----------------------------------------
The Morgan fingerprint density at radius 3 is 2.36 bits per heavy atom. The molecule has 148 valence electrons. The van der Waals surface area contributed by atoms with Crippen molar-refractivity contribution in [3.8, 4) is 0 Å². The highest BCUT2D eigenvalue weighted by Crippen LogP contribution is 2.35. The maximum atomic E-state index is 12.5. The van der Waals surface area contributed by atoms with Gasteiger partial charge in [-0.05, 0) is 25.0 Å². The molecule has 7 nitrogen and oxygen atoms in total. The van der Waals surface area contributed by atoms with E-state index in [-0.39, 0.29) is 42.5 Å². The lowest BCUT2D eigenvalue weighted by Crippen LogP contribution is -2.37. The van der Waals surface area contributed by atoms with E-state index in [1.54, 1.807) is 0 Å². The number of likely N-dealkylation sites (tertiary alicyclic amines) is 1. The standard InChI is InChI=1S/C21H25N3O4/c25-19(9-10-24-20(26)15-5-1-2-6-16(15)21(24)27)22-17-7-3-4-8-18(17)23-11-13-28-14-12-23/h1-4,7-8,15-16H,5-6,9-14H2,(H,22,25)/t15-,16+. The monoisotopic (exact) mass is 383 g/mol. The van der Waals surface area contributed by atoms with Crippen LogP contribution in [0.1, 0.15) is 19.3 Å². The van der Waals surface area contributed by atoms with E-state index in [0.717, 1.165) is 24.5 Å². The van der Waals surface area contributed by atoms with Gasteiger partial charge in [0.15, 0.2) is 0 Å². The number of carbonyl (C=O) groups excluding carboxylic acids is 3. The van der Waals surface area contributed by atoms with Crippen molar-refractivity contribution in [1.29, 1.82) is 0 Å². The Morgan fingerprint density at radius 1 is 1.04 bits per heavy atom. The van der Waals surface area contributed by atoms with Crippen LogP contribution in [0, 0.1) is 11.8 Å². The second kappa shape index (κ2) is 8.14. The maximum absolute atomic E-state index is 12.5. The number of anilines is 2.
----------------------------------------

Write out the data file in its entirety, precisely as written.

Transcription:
The Morgan fingerprint density at radius 3 is 2.36 bits per heavy atom. The molecule has 148 valence electrons. The van der Waals surface area contributed by atoms with Crippen molar-refractivity contribution in [3.8, 4) is 0 Å². The highest BCUT2D eigenvalue weighted by Crippen LogP contribution is 2.35. The maximum atomic E-state index is 12.5. The van der Waals surface area contributed by atoms with Gasteiger partial charge in [-0.05, 0) is 25.0 Å². The molecule has 7 nitrogen and oxygen atoms in total. The van der Waals surface area contributed by atoms with E-state index in [-0.39, 0.29) is 42.5 Å². The lowest BCUT2D eigenvalue weighted by Crippen LogP contribution is -2.37. The van der Waals surface area contributed by atoms with E-state index in [1.54, 1.807) is 0 Å². The number of likely N-dealkylation sites (tertiary alicyclic amines) is 1. The standard InChI is InChI=1S/C21H25N3O4/c25-19(9-10-24-20(26)15-5-1-2-6-16(15)21(24)27)22-17-7-3-4-8-18(17)23-11-13-28-14-12-23/h1-4,7-8,15-16H,5-6,9-14H2,(H,22,25)/t15-,16+. The monoisotopic (exact) mass is 383 g/mol. The van der Waals surface area contributed by atoms with Crippen LogP contribution in [0.1, 0.15) is 19.3 Å². The van der Waals surface area contributed by atoms with E-state index in [0.717, 1.165) is 24.5 Å². The van der Waals surface area contributed by atoms with Gasteiger partial charge in [0.15, 0.2) is 0 Å². The number of carbonyl (C=O) groups excluding carboxylic acids is 3. The van der Waals surface area contributed by atoms with Crippen molar-refractivity contribution in [1.29, 1.82) is 0 Å². The Morgan fingerprint density at radius 1 is 1.04 bits per heavy atom. The van der Waals surface area contributed by atoms with Crippen LogP contribution in [0, 0.1) is 11.8 Å². The second kappa shape index (κ2) is 8.14. The maximum absolute atomic E-state index is 12.5. The number of anilines is 2.